We have even seen a couple of Florida U.S. District courts give some level of credibility to such claims, by rejecting the defendants’ motions to dismiss. But the fact remains that the absence of any legal precedents in this type of litigation and the many other obstacles — jurisdictional, constitutional, evidentiary — for prevailing and collecting on them must be giving the contingency fee committees in many law firms plenty of second thoughts.
The fact I have been a lawyer in two different countries, Argentina and the United States, with two very different legal systems by no means makes me an “international lawyer” or an expert in international law. But the fact I did not get to choose what law courses I took and which ones I skipped while studying law in Argentina does give me an advantage over quite a few of my U.S. colleagues. Since I took my first course in Public International Law in Argentina I have been aware that it is in this particular field that all nations’ jurisdictional powers are grounded.
It is precisely Public International Law that makes “laws” like Helms-Burton a laughable attempt to exert extra-territorial jurisdiction in order to achieve policy goals which are not even foreign policy goals, but rather domestic and electoral in nature.
That is not to say that a bully nation like ours cannot simply ignore the constraints of Public International Law. We have done it in the past, and we will do it in the future. “Get over it”, a member of our pack of “stable geniuses” might tell you. What gives Helms-Burton and the cast of characters surrounding its revival these days a kind of quaint feeling is the fact that Cuba has overcome half a century of exactly the same kind of measures recently announced as the “new” policy aimed at subverting the Cuban government.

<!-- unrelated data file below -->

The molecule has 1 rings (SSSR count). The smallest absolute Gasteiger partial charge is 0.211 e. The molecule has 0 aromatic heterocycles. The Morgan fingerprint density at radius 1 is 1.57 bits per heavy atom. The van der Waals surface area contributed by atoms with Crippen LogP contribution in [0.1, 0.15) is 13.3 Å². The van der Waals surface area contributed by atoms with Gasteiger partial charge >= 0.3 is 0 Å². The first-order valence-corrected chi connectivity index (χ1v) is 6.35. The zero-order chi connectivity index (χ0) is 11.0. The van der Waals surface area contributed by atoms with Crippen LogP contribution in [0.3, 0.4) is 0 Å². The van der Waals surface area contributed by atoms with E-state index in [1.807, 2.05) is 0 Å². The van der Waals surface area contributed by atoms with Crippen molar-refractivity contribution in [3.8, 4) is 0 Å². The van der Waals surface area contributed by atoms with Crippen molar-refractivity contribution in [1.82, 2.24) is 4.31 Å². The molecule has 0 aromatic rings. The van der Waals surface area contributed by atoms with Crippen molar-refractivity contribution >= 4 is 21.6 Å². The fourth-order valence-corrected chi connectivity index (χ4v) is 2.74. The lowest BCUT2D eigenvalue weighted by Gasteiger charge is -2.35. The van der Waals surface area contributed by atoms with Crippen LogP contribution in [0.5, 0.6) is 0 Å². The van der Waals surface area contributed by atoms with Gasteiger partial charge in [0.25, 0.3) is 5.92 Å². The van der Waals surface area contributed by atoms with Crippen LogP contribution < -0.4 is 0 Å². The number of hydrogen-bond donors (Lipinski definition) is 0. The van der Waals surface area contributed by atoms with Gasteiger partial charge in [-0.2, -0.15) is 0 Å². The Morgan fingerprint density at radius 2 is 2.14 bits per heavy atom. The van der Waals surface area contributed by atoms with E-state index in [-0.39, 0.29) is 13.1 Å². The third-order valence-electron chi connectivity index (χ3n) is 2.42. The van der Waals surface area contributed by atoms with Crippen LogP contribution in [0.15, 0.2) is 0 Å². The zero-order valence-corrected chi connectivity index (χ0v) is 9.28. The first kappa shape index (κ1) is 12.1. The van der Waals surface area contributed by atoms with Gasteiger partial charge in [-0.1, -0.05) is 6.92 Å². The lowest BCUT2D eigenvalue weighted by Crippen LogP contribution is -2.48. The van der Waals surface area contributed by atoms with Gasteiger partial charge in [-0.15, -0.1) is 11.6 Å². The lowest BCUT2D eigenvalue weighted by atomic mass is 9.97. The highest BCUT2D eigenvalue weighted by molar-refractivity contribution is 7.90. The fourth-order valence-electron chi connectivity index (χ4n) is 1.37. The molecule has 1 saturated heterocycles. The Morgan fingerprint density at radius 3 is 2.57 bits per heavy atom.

By now, I assume, we are all used to the present “administration’s” lack of any kind of foreign policy ideas beyond sending our dim-witted president to one-on-one meetings with other world “leaders”. To many of his followers (too many) Trump is the incarnation of Isaiah’s prophecy about our great nation: “A little child shall lead them”.
You can ask for no better proof that Cuba is not seen as a foreign policy issue by anyone in the White House than the absence of any attempt by our tremendous president to sit down for a Cuba Libre chat with Raúl Castro. The Cuban comandante must be the only autocrat Mr. Trump has yet to meet and love. What we got in this case was a speech last April from a cheerleading guy (one Mr. Bolton) who is a relic from the past and sneers when he tells a bunch of doddering relics from the Cold War era exactly what that audience wanted to hear (and dreaded, at the same time): we will be as tough against Cuba as this country has ever been in the past, by allowing fewer remittances, less non-family travel, and hollering “Down with Castro” even louder, even if this leads us to 60 more years of status quo ante (my Latin courses did pay off, after all).
But how much domestic and electoral clout can the hardliners in the Cuban-American community in South Florida still wield when the long time gone by has erased the lyrics of the Cuban national anthem from the foggy minds of many of those Cubans in attendance at the Helms-Burton revival last April at the Biltmore Hotel in Coral Gables. Still, consolation may be found in knowing that, just as with regard to Maduro’s Venezuela, everything is on the table when it comes to ridding Cuba of “communism”, including a Big Mac and a milk shake, just in case.
José Manuel Palli is a Cuban-born lawyer, originally trained as such in Argentina and a member of the Florida Bar since 1985